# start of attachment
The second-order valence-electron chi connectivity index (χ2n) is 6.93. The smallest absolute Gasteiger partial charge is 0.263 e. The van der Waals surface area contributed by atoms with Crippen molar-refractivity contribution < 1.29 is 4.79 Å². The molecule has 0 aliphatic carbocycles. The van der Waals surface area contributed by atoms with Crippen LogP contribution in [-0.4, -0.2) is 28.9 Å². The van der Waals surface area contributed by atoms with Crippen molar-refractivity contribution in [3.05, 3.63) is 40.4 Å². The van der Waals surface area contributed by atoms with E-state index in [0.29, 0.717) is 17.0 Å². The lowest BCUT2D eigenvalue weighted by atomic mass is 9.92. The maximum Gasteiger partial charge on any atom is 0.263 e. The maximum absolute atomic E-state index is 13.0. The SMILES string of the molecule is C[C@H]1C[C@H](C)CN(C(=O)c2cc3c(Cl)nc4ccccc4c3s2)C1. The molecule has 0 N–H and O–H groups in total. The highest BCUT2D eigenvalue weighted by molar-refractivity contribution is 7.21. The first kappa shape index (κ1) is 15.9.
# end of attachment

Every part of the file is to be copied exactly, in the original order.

The second-order valence-electron chi connectivity index (χ2n) is 6.93. The smallest absolute Gasteiger partial charge is 0.263 e. The van der Waals surface area contributed by atoms with Crippen molar-refractivity contribution < 1.29 is 4.79 Å². The molecule has 0 aliphatic carbocycles. The van der Waals surface area contributed by atoms with Crippen LogP contribution in [-0.4, -0.2) is 28.9 Å². The van der Waals surface area contributed by atoms with Crippen molar-refractivity contribution in [3.05, 3.63) is 40.4 Å². The van der Waals surface area contributed by atoms with E-state index in [0.29, 0.717) is 17.0 Å². The lowest BCUT2D eigenvalue weighted by atomic mass is 9.92. The maximum Gasteiger partial charge on any atom is 0.263 e. The maximum absolute atomic E-state index is 13.0. The SMILES string of the molecule is C[C@H]1C[C@H](C)CN(C(=O)c2cc3c(Cl)nc4ccccc4c3s2)C1. The molecule has 0 N–H and O–H groups in total. The highest BCUT2D eigenvalue weighted by molar-refractivity contribution is 7.21. The first kappa shape index (κ1) is 15.9.